Semantic field
A semantic field is a technical term in the discipline of linguistics
Linguistics is the scientific study of human language. Linguistics can be broadly broken into three categories or subfields of study: language form, language meaning, and language in context....

 to describe a set of words grouped by meaning in a certain way. The term is also used in other academic disciplines, such as anthropology
Anthropology is the study of humanity. It has origins in the humanities, the natural sciences, and the social sciences. The term "anthropology" is from the Greek anthrōpos , "man", understood to mean mankind or humanity, and -logia , "discourse" or "study", and was first used in 1501 by German...

 and computational semiotics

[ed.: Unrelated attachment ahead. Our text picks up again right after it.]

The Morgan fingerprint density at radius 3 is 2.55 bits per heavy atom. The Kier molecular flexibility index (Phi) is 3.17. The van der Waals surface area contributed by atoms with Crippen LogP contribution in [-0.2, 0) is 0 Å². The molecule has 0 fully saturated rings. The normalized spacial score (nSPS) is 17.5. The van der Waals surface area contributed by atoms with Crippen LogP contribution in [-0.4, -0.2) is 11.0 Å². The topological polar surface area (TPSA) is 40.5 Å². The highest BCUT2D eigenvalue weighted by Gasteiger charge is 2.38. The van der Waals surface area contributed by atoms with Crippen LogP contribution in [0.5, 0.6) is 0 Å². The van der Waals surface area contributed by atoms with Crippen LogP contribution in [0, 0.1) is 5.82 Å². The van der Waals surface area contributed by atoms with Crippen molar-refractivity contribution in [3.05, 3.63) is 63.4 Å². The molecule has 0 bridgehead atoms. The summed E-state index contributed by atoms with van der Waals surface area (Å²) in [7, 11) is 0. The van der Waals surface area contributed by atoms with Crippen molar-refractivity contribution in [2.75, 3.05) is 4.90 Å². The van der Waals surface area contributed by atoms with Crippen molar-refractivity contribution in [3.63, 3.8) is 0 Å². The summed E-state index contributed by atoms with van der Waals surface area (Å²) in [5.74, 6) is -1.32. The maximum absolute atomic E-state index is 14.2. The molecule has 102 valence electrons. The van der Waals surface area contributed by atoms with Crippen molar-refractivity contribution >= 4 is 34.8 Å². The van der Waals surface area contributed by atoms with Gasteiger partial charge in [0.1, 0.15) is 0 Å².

Computational semiotics
Computational semiotics is an interdisciplinary field that applies, conducts, and draws on research in logic, mathematics, the theory and practice of computation, formal and natural language studies, the cognitive sciences generally, and semiotics proper...


Definition and usage

Brinton (2000: p.112) defines "semantic field" or "semantic domain" and relates the linguistic concept to hyponymy:
"Related to the concept of hyponymy, but more loosely defined, is the notion of a semantic field or domain. A semantic field denotes a segment of reality symbolized by a set of related words. The words in a semantic field share a common semantic property
Semantic property
Semantic properties or meaning properties are those aspects of a linguistic unit, such as a morpheme, word, or sentence, that contribute to the meaning of that unit...